From HOLLYWOOD EXILE Or How I Learned To Love the Blacklist
by Bernard Gordon
As in that apocryphal Hemingway remark, neither BAD MAN'S RIVER nor CAPTAIN APACHE were ever finished. They were terminated (surrendered) and flung into the cold world to sink or swim. For those, and for A TOWN CALLED BASTARD, I found the British trade press very kind. I suspected that they were inclined to favor any film with a British label. BASTARD was reviewed in the Kinematograph Weekly as "A brooding violent story, this has considerable force of the kind that is popular just now. Very strong X attraction." CAPTAIN APACHE was hailed in Today's Cinema as "A smashing Western just sufficiently tongue-in-cheek to delight the more sophisticated but not enough of a send-up to spoil the enjoyment of those addicts who prefer their Westerns to be deadly serious."
BAD MAN'S RIVER is, perhaps, best characterized by a quote from James Mason, who allegedly said, "When shooting a Western in Spain, one should not say to oneself, 'Never mind, no one is going to see it,' because that will be just the film the Rank Organization will choose to release in England." After BAD MAN'S RIVER and CAPTAIN APACHE, we had to get another script rady for the next film. My old friend Bob Williams, who had helped me on THE LAW VS. BILLY THE KID sent me a few pages, an idea of a story about Pancho Villa, who had actually invaded the United States at a border town in New Mexico, the one and only foreign invasion of the United States. This historical curiosity had been ignored, at least by Americans, but it seemed a promising idea. Williams was starving in Hollywood, never having recovered from the blacklist days. I persuaded Yordan to send him $1,000 for the idea. There was no story.
Van Cleef finished his work on BAD MAN'S RIVER in the middle of March, but we had to go back and clean up CAPTAIN APACHE. Yordan kept writing new scenes to be shot, first a prologue, then a prologue to the prologue, then a third prologue. At the beginning of April, I lugged cans of film to Rome so I could direct Van Cleef and Carroll Baker in dialogue looping at a sound studio. That was a learning experience and I enjoyed it.
I stayed with Julian and tried to talk him into coming back to Madrid to work on PANCHO VILLA. Money was tight; Yordan would only come up with $1,000 per month and his usual promises of future rewards. But Julian, unemployed, with few prospects, accepted; he followed me back to Madrid and moved into our spare bedroom. Julian worked full-time on the script, meeting frequently with Yordan and me. In a few weeks we were casting: Telly Savalas as Villa; Clint Walker as his American buddy; Chuck Connors as Villa's nemesis, General Pershing; and Anne Francis as Walker's ex-wife, with whom he has a fighting romance.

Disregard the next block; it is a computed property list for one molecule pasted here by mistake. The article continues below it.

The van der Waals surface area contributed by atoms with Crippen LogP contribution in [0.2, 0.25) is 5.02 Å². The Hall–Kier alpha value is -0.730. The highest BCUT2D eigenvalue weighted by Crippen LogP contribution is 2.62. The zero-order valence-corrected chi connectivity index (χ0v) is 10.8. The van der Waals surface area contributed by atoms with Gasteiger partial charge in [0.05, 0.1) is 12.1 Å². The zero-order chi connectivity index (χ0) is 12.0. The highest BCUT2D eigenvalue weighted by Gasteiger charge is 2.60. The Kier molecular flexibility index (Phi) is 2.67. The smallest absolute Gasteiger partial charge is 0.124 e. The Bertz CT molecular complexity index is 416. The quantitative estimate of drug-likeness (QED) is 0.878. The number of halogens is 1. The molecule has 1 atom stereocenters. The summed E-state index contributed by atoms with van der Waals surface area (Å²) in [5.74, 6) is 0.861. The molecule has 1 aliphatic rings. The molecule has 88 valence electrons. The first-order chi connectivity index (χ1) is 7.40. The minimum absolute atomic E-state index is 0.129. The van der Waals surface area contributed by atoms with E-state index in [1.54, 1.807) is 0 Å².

All this was done, as usual, before we had a finished script. We were having difficulty figuring out a solid action climax. We decided on Villa and Pershing pursuing one another by train, but how to wind up with a wallop? While we were all kicking around ideas, I came up with something. "Maybe we could have the two of them, Villa and Pershing, in two trains roaring towards each other. Neither of the idiots will give in, stop his train, and reverse to avoid a fatal collision. It's a double game of chicken."
"Then what?" asked Yordan.
I couldn't come up with an answer. I shook my head. "Nah, it's crazy. I can't see any way out."
Yordan didn't want to drop it. As always, he had a good sense of theater, or cinema. "It's exciting. Let's try to make it work."
"It's like having your hero jump off the Empire State Building, then telling me to figure out a way to save him while he's on the way down." Eventually we came up with an answer that worked very well. We shot the horrendous collision, then cut immediately to a hospital room where Pershing is in bed, covered head-to-toe in a plaster cast and able to communicate only by whistling through a hole cut open for his mouth. We inserted some gag with the pretty nurse. There was nothing gruesome or gory. Pershing recovers, of course. We saw no injured, maimed, or dead at the crash scene. The audience buys it as a joke, but buys it because there is at least one symbolic victim.